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on 31 March 2009
Does anyone really know what to call Callisto? I hear many people call them an imitation band but that's unjustified because not every band can have a diversely different sound to the next band, it's just not possible. It's like the Six Degrees Of Separation rule for life, each band is connected to another, which in turn is connected to another and so on. Therefore it would be pretty difficult to get a uniquely sounding band every single time. So, from time to time, we have bands who sound similar. What's wrong with taking influence from an artist you love? Well, nothing. Once you add your own spin to your music, why not? Callisto certainly do that. Anyway, in terms of genre. I doubt the argument over what genre this band falls into will ever end. The last reviewer called them progressive doom metal, which i'm inclined to disagree with. I suppose it's probably just wise to stick to the Metal Archives suggestion of sludge, with post-hardcore elements. Though, as the great Nietzsche said, 'There are no facts, only interpretations'. How apt.

When I listen to 'True Nature Unfolds', I hear a lot of influence from bands like Cult Of Luna, Isis and Neurosis. I suppose Callisto cannot escape the Cult Of Luna imitation cries, to an extent. There atmospheric tendencies are similar. Both bands create similar soundscapes. How they do this, well, this would be where the Isis and Neurosis influences come into play. For me, it's an interesting mix. Callisto has the potential to become a 'super' band if their talents are harnessed properly. As of yet, i'm really yet to see Callisto take off from good to brilliant. Considering the fact that the band appear to be writing new material, well, the future leaves me and many others I would assume, with a lot of hope. Misplaced hope? Maybe. There is a worry in the back of my mind that I want this band to succeed because they remind me of other bands that I like. It should be for individual reasons that I want Callisto to perform to the highest standard.

So, 'True Nature Unfolds'. How does it unfold? Well, that's quite simply. Heaviness is the answer. Just like early Isis material, Callisto focus on heavy riffs, which are down tuned to create a pulverising mixture of sound. I'm a fan of how Callisto use a variety of instruments, much like Neurosis, to project a different sound from all of the aforementioned bands. This gives Callisto an edge. A fresh edge. Something which makes them different and it will undoubtedly appeal to a lot of people, like me. If used correctly, instruments like the cello, glockenspiel and others can create a very sorrowful tone for Callisto, something which appears to be running wild in their sound. A sorrowful sound is something that their influences tend to lack, when mixed with that aggressive sound, Callisto offer a diverse range of soundscapes through a variety of emotions.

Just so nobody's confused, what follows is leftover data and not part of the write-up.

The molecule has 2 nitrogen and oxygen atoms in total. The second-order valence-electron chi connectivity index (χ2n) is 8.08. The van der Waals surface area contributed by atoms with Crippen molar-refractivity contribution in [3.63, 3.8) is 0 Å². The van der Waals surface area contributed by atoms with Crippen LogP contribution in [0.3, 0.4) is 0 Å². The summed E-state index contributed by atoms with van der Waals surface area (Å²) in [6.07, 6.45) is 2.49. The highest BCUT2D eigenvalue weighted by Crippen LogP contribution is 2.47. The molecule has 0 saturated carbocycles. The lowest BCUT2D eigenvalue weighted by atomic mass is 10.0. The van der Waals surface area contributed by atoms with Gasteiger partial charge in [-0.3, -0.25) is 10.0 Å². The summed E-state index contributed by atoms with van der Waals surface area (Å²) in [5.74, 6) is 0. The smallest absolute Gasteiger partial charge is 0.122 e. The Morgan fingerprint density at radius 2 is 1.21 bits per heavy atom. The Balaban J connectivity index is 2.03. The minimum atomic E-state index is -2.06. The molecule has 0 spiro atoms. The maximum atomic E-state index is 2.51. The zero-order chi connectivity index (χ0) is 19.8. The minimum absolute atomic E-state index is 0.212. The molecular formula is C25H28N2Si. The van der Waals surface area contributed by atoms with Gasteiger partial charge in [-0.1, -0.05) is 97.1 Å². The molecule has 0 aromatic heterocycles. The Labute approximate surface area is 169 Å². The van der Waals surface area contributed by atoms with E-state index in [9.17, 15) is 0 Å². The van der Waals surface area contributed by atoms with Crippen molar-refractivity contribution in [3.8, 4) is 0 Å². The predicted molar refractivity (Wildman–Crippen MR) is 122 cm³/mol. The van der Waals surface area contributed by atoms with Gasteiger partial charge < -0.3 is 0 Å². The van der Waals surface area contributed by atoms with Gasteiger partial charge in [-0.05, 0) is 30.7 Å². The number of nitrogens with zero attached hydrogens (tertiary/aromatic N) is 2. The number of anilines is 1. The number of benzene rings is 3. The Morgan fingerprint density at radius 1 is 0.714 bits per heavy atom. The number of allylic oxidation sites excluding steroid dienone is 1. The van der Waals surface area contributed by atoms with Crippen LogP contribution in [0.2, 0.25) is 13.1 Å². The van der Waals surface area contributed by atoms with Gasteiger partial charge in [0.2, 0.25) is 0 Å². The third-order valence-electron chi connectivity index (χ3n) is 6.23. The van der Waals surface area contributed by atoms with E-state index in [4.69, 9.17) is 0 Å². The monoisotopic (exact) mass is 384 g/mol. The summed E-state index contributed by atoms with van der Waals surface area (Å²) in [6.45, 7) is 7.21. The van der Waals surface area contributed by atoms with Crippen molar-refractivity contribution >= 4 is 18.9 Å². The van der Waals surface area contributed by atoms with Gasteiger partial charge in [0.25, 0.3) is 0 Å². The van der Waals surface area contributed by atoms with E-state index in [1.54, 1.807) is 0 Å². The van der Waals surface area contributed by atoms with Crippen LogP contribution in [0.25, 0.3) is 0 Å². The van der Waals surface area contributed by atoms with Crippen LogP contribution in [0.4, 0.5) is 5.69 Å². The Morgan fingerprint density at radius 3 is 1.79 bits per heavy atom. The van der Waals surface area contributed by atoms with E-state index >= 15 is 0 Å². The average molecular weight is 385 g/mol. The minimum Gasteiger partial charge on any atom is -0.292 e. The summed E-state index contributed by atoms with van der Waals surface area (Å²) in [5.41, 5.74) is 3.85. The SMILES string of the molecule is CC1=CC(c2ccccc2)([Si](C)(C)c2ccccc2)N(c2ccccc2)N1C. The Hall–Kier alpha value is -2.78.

Pivotal to expressing these themes are the vocals. The growls are particularly typical of sludge based music, and whilst Callisto don't have that murky sound in terms of production that a lot of sludge bands have, it works for them because they can fill that void with their vast array of instruments. This is pleasing. There is a distinctive jazz sound flowing through Callisto when the saxophone begins to hum those harmonious sounds through the air. All the sounds, of every instrument, is carried forward by the vocals. You never get the impression that Callisto are content to simply stand still for a while. The variation in their work doesn't allow such a thing to occur.

Overall, I tend to prefer the debut to the follow-up album. It suits my taste far more. Well worth a look in.
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on 7 May 2005
1st full length offering from this band, and what a start! Main influence would probably be Neurosis, but this album has great individual character and comparisons wont do it justice.
Callisto focus on making epic sound scapes using a mix of massive guitar riffs, dark vocals and atmospheric effects. You never feel to far from the ice cold expanses of Scandinavia that obvioulsly influence the band. The production is superb and really brings out the depth and breadth of the music, tragically the producer, ex-Nasum vocalist Mieszko Talarczyk, was killed in the boxing day tsunami.
The music is often progressive, although repetition is used extremely well in all the right places. Guest appearances consist of some strings, sax and female vocals all of which compliment their respective songs perfectly - but never overshadow the main components. My favourite tracks are 'Worlds Collide' which starts with a quiet guitar lick and moves onto being one of the heaviest moments on the album. Also, 'Storm', a nine minute plus epic which trades haunting female vocals and harsh distorted riffing. However, all the tracks are excellent with no evidence of filler, I could write a gushing review for each one!
Overall, I cannot recommend this album enough if you enjoy atmospheric music that is never far away from being crushingly heavy or if you want something a little different, that strives to create massive songs and will evoke emotion and imagery.
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